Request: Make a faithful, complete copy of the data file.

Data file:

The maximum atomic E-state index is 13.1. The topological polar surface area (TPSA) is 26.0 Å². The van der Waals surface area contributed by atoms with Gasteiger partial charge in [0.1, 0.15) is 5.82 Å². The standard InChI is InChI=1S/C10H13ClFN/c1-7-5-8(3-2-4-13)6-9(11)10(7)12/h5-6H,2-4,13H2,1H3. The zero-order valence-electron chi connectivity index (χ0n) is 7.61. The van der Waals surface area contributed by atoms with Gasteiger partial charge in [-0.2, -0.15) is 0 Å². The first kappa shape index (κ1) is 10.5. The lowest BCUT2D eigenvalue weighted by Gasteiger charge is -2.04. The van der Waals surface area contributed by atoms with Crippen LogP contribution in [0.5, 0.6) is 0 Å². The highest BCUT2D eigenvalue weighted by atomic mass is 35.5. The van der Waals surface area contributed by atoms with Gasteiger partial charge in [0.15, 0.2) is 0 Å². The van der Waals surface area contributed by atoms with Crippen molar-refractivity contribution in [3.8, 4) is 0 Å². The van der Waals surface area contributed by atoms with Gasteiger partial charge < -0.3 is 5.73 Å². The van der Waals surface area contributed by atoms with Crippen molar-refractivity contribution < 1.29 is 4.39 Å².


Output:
The maximum atomic E-state index is 13.1. The topological polar surface area (TPSA) is 26.0 Å². The van der Waals surface area contributed by atoms with Gasteiger partial charge in [0.1, 0.15) is 5.82 Å². The standard InChI is InChI=1S/C10H13ClFN/c1-7-5-8(3-2-4-13)6-9(11)10(7)12/h5-6H,2-4,13H2,1H3. The zero-order valence-electron chi connectivity index (χ0n) is 7.61. The van der Waals surface area contributed by atoms with Gasteiger partial charge in [-0.2, -0.15) is 0 Å². The first kappa shape index (κ1) is 10.5. The lowest BCUT2D eigenvalue weighted by Gasteiger charge is -2.04. The van der Waals surface area contributed by atoms with Crippen LogP contribution in [0.5, 0.6) is 0 Å². The highest BCUT2D eigenvalue weighted by atomic mass is 35.5. The van der Waals surface area contributed by atoms with Gasteiger partial charge in [0.15, 0.2) is 0 Å². The van der Waals surface area contributed by atoms with Crippen molar-refractivity contribution in [3.8, 4) is 0 Å². The van der Waals surface area contributed by atoms with Gasteiger partial charge < -0.3 is 5.73 Å². The van der Waals surface area contributed by atoms with Crippen molar-refractivity contribution < 1.29 is 4.39 Å².